NEW YORK (CNNfn) - Internet search engine and caching software provider Inktomi Corp. took aim at the burgeoning online broadcast market Wednesday, agreeing to buy closely held FastForward Networks for about† $1.3 billion in stock.|
The acquisition, expected to close by the end of the year, will provide Inktomi with an important software technology designed to distribute and manage live broadcasting over the Internet, a market company officials estimate will reach $40 billion by 2003.
Inktomi (INKT: Research, Estimates), based in Foster City, Calif., is known for its expertise in Internet caching software. Caching is a technique used to place frequently accessed content as close to the end user as possible so that messages don't have to travel back and forth between an end user and a distant, overloaded server. Inktomi has successfully used caching to dramatically speed the delivery of text and graphics over the Web; with the acquisition of FastForward, the company aims to do the same thing with streaming video, Inktomi executive vice president Richard Pierce said.††
Currently, the streaming video market is in its infancy because it suffers from quality and reliability problems. Even when viewed on a fast, high-bandwidth Internet connection, video can be choppy and sabotaged by congestion on the Web. If those quality problems can be overcome, the amount of streaming video content on the Web will expand dramatically, Pierce said.
"The Victoria's Secret fashion shows proved there was demand for streaming video, but they were a very poor experience from a Web infrastructure point of view," he said in an interview with CNNfn.com
FastForward makes software that enables streaming video to be delivered over the shortest, least-congested route and to be sent to an alternate route if a server goes down. In addition, its software can handle video encoded in several different formats, such as those used by Microsoft Corp. and RealNetworks. RealNetworks (RNWK: Research, Estimates), which pioneered the development and commercialization of streaming media delivery systems and has more than 95 million users of its RealPlayer software, is a re-seller of FastForward products.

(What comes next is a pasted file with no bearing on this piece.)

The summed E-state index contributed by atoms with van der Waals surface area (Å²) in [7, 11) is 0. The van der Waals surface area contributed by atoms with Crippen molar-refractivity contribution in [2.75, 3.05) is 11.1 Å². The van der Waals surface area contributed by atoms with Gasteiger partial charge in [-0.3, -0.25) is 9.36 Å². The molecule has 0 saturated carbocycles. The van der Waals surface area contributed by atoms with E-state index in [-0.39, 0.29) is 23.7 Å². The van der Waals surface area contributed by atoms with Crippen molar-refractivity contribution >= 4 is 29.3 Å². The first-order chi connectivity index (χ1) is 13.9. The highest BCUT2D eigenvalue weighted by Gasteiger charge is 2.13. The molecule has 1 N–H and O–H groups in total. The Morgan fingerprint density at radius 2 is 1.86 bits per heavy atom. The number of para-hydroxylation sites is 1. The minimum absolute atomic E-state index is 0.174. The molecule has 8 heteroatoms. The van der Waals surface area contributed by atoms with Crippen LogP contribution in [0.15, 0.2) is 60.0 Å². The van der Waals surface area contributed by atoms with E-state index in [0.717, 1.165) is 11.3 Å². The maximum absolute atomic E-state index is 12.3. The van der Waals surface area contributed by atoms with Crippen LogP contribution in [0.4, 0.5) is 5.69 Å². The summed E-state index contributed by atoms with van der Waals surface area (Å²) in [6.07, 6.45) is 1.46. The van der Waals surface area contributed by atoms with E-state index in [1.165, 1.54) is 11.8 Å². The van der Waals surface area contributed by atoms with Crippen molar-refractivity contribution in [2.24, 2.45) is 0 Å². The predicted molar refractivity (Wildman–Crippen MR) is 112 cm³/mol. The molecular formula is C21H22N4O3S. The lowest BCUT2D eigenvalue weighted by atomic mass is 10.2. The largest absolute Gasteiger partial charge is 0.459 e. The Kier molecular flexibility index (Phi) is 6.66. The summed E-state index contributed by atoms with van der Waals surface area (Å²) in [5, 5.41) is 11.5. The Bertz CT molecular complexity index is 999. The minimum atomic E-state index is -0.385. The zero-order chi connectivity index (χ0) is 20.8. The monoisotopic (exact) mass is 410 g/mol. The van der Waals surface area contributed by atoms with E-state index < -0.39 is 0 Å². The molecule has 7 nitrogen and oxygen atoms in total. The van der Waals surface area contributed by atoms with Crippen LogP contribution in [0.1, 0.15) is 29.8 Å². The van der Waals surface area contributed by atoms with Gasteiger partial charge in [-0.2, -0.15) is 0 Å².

"The work FastForward is doing is as important as the original pioneering work in network caching done 25 years ago," Pierce said. "They are removing a major infrastructure bottleneck."
FastForward's software also can monitor what content is being viewed in which locations and provide aggregate viewing data to the providers of streaming video. In that way, it can provide what resembles a Nielsen rating for content.
Valuation of FastForward is high
Terms of the transaction call for Intktomi to issue approximately 11.9 million new shares to acquire the outstanding FastForward shares and warrants it does not already own. Based on Inktomi's closing price of $111 per share Tuesday, that values the company at $1.32 billion.
Inktomi is paying a steep price for San Francisco, Calif.-based FastForward. The two-year old company is expected to have revenue of only $35 million to $45 million over the next 12 months. In fact, Inktomi's management said that the acquisition is likely to reduce its earnings per share in the first two quarters of fiscal 2001. Inktomi's Pierce conceded that the valuation is high, but said FastForward's technology will be worth it in the long run.
"FastForward is not a garage shop," he said. "It's 75 guys working for two years on what is fundamentally a very hard problem to solve."
Inktomi shares dropped $10.50 to $108.50 in late trading Wednesday, possibly in response to the high price paid for FastForward.